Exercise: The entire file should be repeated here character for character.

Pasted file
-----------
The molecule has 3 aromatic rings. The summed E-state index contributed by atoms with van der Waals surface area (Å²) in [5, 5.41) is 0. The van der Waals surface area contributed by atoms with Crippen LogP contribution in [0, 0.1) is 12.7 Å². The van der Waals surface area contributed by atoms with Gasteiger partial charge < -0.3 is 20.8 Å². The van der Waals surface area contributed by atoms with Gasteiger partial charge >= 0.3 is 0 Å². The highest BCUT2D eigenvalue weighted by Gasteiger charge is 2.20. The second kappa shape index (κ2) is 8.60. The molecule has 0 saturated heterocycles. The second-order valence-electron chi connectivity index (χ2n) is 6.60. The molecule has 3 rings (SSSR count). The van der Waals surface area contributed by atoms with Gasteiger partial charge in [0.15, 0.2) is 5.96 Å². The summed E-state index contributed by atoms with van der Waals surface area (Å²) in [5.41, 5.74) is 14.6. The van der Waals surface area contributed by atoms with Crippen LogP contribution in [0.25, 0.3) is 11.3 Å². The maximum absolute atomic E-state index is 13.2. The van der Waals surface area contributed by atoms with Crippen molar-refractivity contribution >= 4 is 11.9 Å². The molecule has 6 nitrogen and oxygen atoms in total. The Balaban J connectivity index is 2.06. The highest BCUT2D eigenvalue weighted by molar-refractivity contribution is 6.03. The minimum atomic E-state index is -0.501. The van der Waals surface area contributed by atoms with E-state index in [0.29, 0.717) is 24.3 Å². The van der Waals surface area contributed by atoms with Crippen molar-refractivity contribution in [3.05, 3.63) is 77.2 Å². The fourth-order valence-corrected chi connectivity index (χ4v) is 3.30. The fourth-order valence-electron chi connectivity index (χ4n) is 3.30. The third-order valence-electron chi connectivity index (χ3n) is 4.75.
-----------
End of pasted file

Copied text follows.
The molecule has 3 aromatic rings. The summed E-state index contributed by atoms with van der Waals surface area (Å²) in [5, 5.41) is 0. The van der Waals surface area contributed by atoms with Crippen LogP contribution in [0, 0.1) is 12.7 Å². The van der Waals surface area contributed by atoms with Gasteiger partial charge < -0.3 is 20.8 Å². The van der Waals surface area contributed by atoms with Gasteiger partial charge >= 0.3 is 0 Å². The highest BCUT2D eigenvalue weighted by Gasteiger charge is 2.20. The second kappa shape index (κ2) is 8.60. The molecule has 0 saturated heterocycles. The second-order valence-electron chi connectivity index (χ2n) is 6.60. The molecule has 3 rings (SSSR count). The van der Waals surface area contributed by atoms with Gasteiger partial charge in [0.15, 0.2) is 5.96 Å². The summed E-state index contributed by atoms with van der Waals surface area (Å²) in [5.41, 5.74) is 14.6. The van der Waals surface area contributed by atoms with Crippen LogP contribution in [0.25, 0.3) is 11.3 Å². The maximum absolute atomic E-state index is 13.2. The van der Waals surface area contributed by atoms with Crippen molar-refractivity contribution >= 4 is 11.9 Å². The molecule has 6 nitrogen and oxygen atoms in total. The Balaban J connectivity index is 2.06. The highest BCUT2D eigenvalue weighted by molar-refractivity contribution is 6.03. The minimum atomic E-state index is -0.501. The van der Waals surface area contributed by atoms with E-state index in [0.29, 0.717) is 24.3 Å². The van der Waals surface area contributed by atoms with Crippen molar-refractivity contribution in [3.05, 3.63) is 77.2 Å². The fourth-order valence-corrected chi connectivity index (χ4v) is 3.30. The fourth-order valence-electron chi connectivity index (χ4n) is 3.30. The third-order valence-electron chi connectivity index (χ3n) is 4.75.